Like the huge losses in area and extent are probably over or almost over.

Well, that certainly clears things up! ::)

34
The politics / Re: The Trump Presidency
« on: July 10, 2019, 06:44:58 PM »
I think you are both missing a big piece of the puzzle.


https://ashesashes.org/blog/episode-79-death-dealers

tip: scroll down to look at the source material

What you have done is the intellectual equivalent of a drive-by.

I am well aware of the Military-Industrial complex, as I suspect B_lumencraft is. It has been a worrisome issue since Eisenhower. What are we missing?

You need to explain how your link relates to whether or not someone who voted for Trump should be allowed to discuss or explain their position on this forum.

That is what we are talking about.

35
The politics / Re: The Trump Presidency
« on: July 10, 2019, 04:30:40 PM »
Of all the political analyses I have seen, IMHO, this cuts to the heart of the matter.

That's not the point.

I'm opposing fascism and fascist supporting people.

This is not about political analysis, this is about fundamentals. As said above, when someone supports concentration camps, racism, anti-science, anti-regulation, etc, the analysis is worth dog shit. The motives don't matter anymore.

From your response, I have to conclude that either you did not watch it, or you did not understand it.

36
The politics / Re: The Trump Presidency
« on: July 10, 2019, 03:58:11 PM »
First of all, I voted for Trump. I'm neither proud nor ashamed of it, and I'd do it again in 2016, and will do it again in 2020.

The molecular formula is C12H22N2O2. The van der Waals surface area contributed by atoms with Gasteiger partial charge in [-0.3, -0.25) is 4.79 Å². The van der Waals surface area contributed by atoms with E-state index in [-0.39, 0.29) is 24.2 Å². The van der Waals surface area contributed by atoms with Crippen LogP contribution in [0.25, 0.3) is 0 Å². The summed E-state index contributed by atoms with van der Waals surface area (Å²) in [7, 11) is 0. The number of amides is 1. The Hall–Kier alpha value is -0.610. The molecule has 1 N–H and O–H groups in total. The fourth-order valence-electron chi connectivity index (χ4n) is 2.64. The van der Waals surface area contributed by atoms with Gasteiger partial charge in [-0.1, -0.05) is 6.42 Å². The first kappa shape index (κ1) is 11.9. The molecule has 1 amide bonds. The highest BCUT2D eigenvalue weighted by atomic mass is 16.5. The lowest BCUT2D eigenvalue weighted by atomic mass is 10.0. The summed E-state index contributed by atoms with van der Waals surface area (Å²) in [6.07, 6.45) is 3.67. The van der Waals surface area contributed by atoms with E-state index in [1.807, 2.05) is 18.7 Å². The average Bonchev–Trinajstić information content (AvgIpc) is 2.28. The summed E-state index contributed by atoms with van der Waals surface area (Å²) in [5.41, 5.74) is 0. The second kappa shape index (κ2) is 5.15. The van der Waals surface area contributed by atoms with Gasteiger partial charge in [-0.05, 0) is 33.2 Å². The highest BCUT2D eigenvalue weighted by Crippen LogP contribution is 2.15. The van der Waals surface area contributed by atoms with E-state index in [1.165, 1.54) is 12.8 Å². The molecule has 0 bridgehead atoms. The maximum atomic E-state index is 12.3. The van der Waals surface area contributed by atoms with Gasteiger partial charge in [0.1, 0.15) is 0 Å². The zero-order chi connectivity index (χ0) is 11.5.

Wer mit den Nazis marschiert, ist auch ein Nazi!

Nein, aber wie man in den Wald ruft, so schallt es zururck!

Of all the political analyses I have seen, IMHO, this cuts to the heart of the matter. I'm sincere when I say it is brilliant, but those that need to hear it the most will likely ignore it as the rantings of yet another "deplorable".


37
But either way, yeah, WASF.

Many years ago, I worked with an old machinist that had a great saying:

"When you back into a chainsaw, does it really matter which tooth hits you first?"

38
Shakova et al just released an update and gave more detail as well as debunked, or put into question, some of the debunking.

https://www.mdpi.com/2076-3263/9/6/251/htm

This is a big thermodynamics question. Is there enough energy to melt subsea permafrost and destabilize clathrates, and over what time period?

Having seen what SSTs have done in the western arctic this year, and the fact that the ESAS is so shallow is very concerning, but I don't know enough and apparently neither do the lead investigators.

There was a government talking head "scientist" on TV that did the whole "nothing to see here, folks" thing, but she was a little too glib and dismissive for my liking. She never explained why Shakova was wrong. That in itself makes me wonder if there is more to it. Sorry, but no link. I'll try to find it.

I understand that there is a build-up of warm water deep in the arctic, and I know that as the SIA drops more and more, we are putting one heck of a lot of energy into the ocean that wasn't there before.

I think that the terrestrial permafrost is a bigger concern, but I could be wrong and that would mean very bad things.

39
The politics / Re: Russia, Russia, Russia